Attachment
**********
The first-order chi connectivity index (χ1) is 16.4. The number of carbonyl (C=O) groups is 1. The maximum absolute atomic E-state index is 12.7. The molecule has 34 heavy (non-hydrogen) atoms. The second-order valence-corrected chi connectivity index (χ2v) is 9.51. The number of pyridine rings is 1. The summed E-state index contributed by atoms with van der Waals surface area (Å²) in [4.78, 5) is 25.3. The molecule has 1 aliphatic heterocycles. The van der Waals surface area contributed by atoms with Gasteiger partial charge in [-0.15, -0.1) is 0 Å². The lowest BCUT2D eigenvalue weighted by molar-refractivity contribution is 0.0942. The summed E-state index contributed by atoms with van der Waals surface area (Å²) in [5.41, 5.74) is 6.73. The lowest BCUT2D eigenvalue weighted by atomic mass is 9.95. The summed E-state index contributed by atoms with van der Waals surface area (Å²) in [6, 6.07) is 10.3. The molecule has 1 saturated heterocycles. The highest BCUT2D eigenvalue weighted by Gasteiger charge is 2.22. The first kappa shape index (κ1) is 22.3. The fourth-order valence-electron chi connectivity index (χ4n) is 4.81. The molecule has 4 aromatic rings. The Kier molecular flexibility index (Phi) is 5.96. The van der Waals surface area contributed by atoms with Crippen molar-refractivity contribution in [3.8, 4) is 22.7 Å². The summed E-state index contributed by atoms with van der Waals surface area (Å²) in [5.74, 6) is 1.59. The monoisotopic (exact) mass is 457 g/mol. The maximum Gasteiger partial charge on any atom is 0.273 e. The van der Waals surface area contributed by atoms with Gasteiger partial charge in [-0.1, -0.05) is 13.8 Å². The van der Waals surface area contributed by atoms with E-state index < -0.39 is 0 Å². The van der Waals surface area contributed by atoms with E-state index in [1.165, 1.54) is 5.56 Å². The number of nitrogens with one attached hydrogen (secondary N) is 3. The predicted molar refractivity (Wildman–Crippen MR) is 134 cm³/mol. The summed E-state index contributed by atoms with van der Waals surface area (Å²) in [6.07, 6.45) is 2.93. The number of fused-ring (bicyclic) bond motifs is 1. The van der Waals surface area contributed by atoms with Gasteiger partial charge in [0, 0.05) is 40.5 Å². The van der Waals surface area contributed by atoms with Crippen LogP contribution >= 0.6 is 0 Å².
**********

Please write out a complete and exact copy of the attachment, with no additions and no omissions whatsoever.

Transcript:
The first-order chi connectivity index (χ1) is 16.4. The number of carbonyl (C=O) groups is 1. The maximum absolute atomic E-state index is 12.7. The molecule has 34 heavy (non-hydrogen) atoms. The second-order valence-corrected chi connectivity index (χ2v) is 9.51. The number of pyridine rings is 1. The summed E-state index contributed by atoms with van der Waals surface area (Å²) in [4.78, 5) is 25.3. The molecule has 1 aliphatic heterocycles. The van der Waals surface area contributed by atoms with Gasteiger partial charge in [-0.15, -0.1) is 0 Å². The lowest BCUT2D eigenvalue weighted by molar-refractivity contribution is 0.0942. The summed E-state index contributed by atoms with van der Waals surface area (Å²) in [5.41, 5.74) is 6.73. The lowest BCUT2D eigenvalue weighted by atomic mass is 9.95. The summed E-state index contributed by atoms with van der Waals surface area (Å²) in [6, 6.07) is 10.3. The molecule has 1 saturated heterocycles. The highest BCUT2D eigenvalue weighted by Gasteiger charge is 2.22. The first kappa shape index (κ1) is 22.3. The fourth-order valence-electron chi connectivity index (χ4n) is 4.81. The molecule has 4 aromatic rings. The Kier molecular flexibility index (Phi) is 5.96. The van der Waals surface area contributed by atoms with Crippen molar-refractivity contribution in [3.8, 4) is 22.7 Å². The summed E-state index contributed by atoms with van der Waals surface area (Å²) in [5.74, 6) is 1.59. The monoisotopic (exact) mass is 457 g/mol. The maximum Gasteiger partial charge on any atom is 0.273 e. The van der Waals surface area contributed by atoms with Gasteiger partial charge in [-0.1, -0.05) is 13.8 Å². The van der Waals surface area contributed by atoms with E-state index < -0.39 is 0 Å². The van der Waals surface area contributed by atoms with E-state index in [1.165, 1.54) is 5.56 Å². The number of nitrogens with one attached hydrogen (secondary N) is 3. The predicted molar refractivity (Wildman–Crippen MR) is 134 cm³/mol. The summed E-state index contributed by atoms with van der Waals surface area (Å²) in [6.07, 6.45) is 2.93. The number of fused-ring (bicyclic) bond motifs is 1. The van der Waals surface area contributed by atoms with Gasteiger partial charge in [0, 0.05) is 40.5 Å². The van der Waals surface area contributed by atoms with Crippen LogP contribution >= 0.6 is 0 Å².